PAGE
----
FBI Shooting Victim Shock

PUBLISHED: 4:38 AM 27 Jan 2018

FBI Shooting Victim Was Related To Suspect Kidnappers

She Was The Girlfriend Of One Of Them

The FBI's mess up and corruption have now reached ridiculous proportion.

Real life seldom plays out as smoothly as things on TV. In a botched pre-dawn raid, FBI agents stormed a suburban Houston home and killed the kidnap victim they were meant to be rescuing.

Suspect Nicholas Chase Cunningham is married to a “relative” of the victim’s brother and was using his girlfriend‘s house to stash the captive.

“The system failed,” admits Philip Dupuis, Conroe’s chief of police. “We do this job to help people and it doesn’t always go our way. Whether it was accidental or not, the man is not going home to his family.”

Neighbor Monique McKnight awoke to an explosion. “It sounded like an explosion and that was about 3 or 4 o’clock this morning.” Another Trinity Gardens resident added, “we just heard gunshots. It was like four, pop, pop, pops.” One heck of a way to be introduced to the neighbors that had just recently moved in.

Nobody is giving a reason for the gunfire. An FBI news conference Thursday did reveal that “Valladares’ hands had still been bound in duct-tape when agents arrived” and shot him. “He later died at the hospital.”

They seemed like a normal family. “A father, mother and two school-aged children.” The most unusual thing the neighbors noticed was the girl attended school but the boy didn’t. “When the little girl would catch the bus, he would still be there, so he wasn’t at school,” McKnight reports. Both children reportedly witnessed the killing.

They didn’t have the slightest clue the “family” also had a hostage bound with gray duct tape.

Flashback to the previous morning. 47-year-old Ulises Valladares was helping his 12-year-old son to get ready for school. The boy “heard a knock at the door,” he told police. When his father answered it, “two men tackled him to the ground.” The men had guns.

Both were then trussed with tape while the men turned the house upside down, looking for valuables. One of the men told the boy’s father that his brother “owed them $8,000.”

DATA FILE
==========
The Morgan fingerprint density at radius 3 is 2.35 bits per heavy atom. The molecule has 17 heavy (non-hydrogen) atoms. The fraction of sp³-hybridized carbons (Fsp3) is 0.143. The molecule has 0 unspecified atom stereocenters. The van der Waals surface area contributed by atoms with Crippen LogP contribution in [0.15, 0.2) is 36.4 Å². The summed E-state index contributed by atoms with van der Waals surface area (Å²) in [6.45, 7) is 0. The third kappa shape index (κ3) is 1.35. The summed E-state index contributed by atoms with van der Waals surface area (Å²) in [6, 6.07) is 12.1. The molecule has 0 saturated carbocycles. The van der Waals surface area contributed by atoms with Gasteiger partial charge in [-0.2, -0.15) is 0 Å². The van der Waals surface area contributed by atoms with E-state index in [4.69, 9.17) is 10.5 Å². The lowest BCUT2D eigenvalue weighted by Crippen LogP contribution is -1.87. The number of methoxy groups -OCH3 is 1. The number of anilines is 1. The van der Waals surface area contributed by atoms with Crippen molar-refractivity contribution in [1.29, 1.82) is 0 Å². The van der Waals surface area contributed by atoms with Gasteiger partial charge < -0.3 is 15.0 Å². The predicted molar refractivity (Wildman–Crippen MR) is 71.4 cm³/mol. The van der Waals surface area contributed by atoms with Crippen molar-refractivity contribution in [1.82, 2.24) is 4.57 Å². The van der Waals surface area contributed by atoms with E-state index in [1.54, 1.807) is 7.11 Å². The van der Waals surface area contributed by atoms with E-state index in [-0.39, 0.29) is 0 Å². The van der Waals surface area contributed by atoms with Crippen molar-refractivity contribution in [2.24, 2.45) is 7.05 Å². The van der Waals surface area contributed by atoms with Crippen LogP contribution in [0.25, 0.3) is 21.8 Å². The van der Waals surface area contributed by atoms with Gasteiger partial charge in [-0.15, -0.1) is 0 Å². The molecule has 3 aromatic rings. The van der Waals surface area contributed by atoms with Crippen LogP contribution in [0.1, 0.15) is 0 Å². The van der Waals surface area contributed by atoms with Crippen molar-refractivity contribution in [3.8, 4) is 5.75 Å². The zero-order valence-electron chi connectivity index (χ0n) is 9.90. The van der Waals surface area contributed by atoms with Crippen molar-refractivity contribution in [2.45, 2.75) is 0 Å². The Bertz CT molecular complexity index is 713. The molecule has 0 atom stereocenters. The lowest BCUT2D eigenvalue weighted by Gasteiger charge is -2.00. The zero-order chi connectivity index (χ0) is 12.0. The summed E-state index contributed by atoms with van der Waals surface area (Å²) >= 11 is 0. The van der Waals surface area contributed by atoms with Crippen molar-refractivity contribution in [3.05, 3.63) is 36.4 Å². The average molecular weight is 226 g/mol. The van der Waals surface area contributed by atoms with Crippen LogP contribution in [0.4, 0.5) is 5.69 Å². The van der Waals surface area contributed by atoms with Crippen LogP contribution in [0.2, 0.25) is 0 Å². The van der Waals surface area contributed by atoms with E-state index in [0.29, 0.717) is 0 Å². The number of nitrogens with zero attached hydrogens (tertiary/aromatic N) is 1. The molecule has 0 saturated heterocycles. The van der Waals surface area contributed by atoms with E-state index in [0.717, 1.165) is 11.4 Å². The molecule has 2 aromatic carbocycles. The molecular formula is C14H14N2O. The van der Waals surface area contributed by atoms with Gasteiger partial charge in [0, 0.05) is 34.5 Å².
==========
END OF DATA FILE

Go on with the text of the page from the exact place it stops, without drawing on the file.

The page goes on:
After about 20 minutes, the pair “placed a black Nike sweater over the father’s head and escorted him outside.” Along with them went “a PlayStation, an Xbox, a sword, and a hat.”

After ordering the boy not to call the cops, they left. It took him at least 20 minutes to “free himself with scissors.” He ran to the neighbor who did call the police, just as the uncle was returning home.

Over the next three hours, calls came in. The first began, “Is this Ernesto?” in Spanish. “The known male told him to listen and this would be easy,” police reports say. He told Ernesto Valladares that he was with “El Cartel Del Golfo” — the Gulf Cartel in Mexico — and demanded $20,000 ransom for his brother’s safe return.”

They put Ulises on the phone and he said he was okay but “gather up the money and do not call the police.”

The uncle told the man he didn’t have the cash. “Figure it out,” the voice scolded, also telling Ernesto that “the house was being watched and they would kill his brother if they discovered that police were involved.”

The FBI traced the next call using a stingray and tracked the signals to a nearby motel. Cunningham and his accomplice Jimmy Tony Sanchez were soon in custody but there was no sign of Ulises.

After discretely slapping the suspects around as much as the law will allow, Cunningham pointed the feds to his girlfriend’s house. Sophia Perez Heath was keeping him on ice as a favor.

Uncle Ernesto swears up and down he didn’t owe anyone any money. But, he does seem to be a little nervous about a car. He told authorities under questioning that “he recently lent a relative money for house repairs and the relative repaid him with a car that he registered in his name.”

This may be the same “relative” Cunningham is married to. Did Cunningham’s wife give Ernesto her car? Maybe a car still owned by Cunningham? Did she find out about the girlfriend and give Ernesto Cunningham’s car? Stay tuned for next week’s exciting episode.

Cunningham, Sanchez, and Heath were all charged with aggravated kidnapping. The two men were additionally charged with aggravated robbery.

The District Attorney, Brett Ligon, promises to “look into the possibility of murder charges in the case since the suspect’s alleged actions led to the victim’s death.”

The good news is “we’ve got the bad guys,” Ligon points out. “Even though it’s good work on behalf of Conroe Police Department, it’s still a tragedy.”

Cunningham and Sanchez were denied bond at a hearing Friday. Heath’s bond is set at $1 million, and she would be required to wear an ankle bracelet if she makes bail.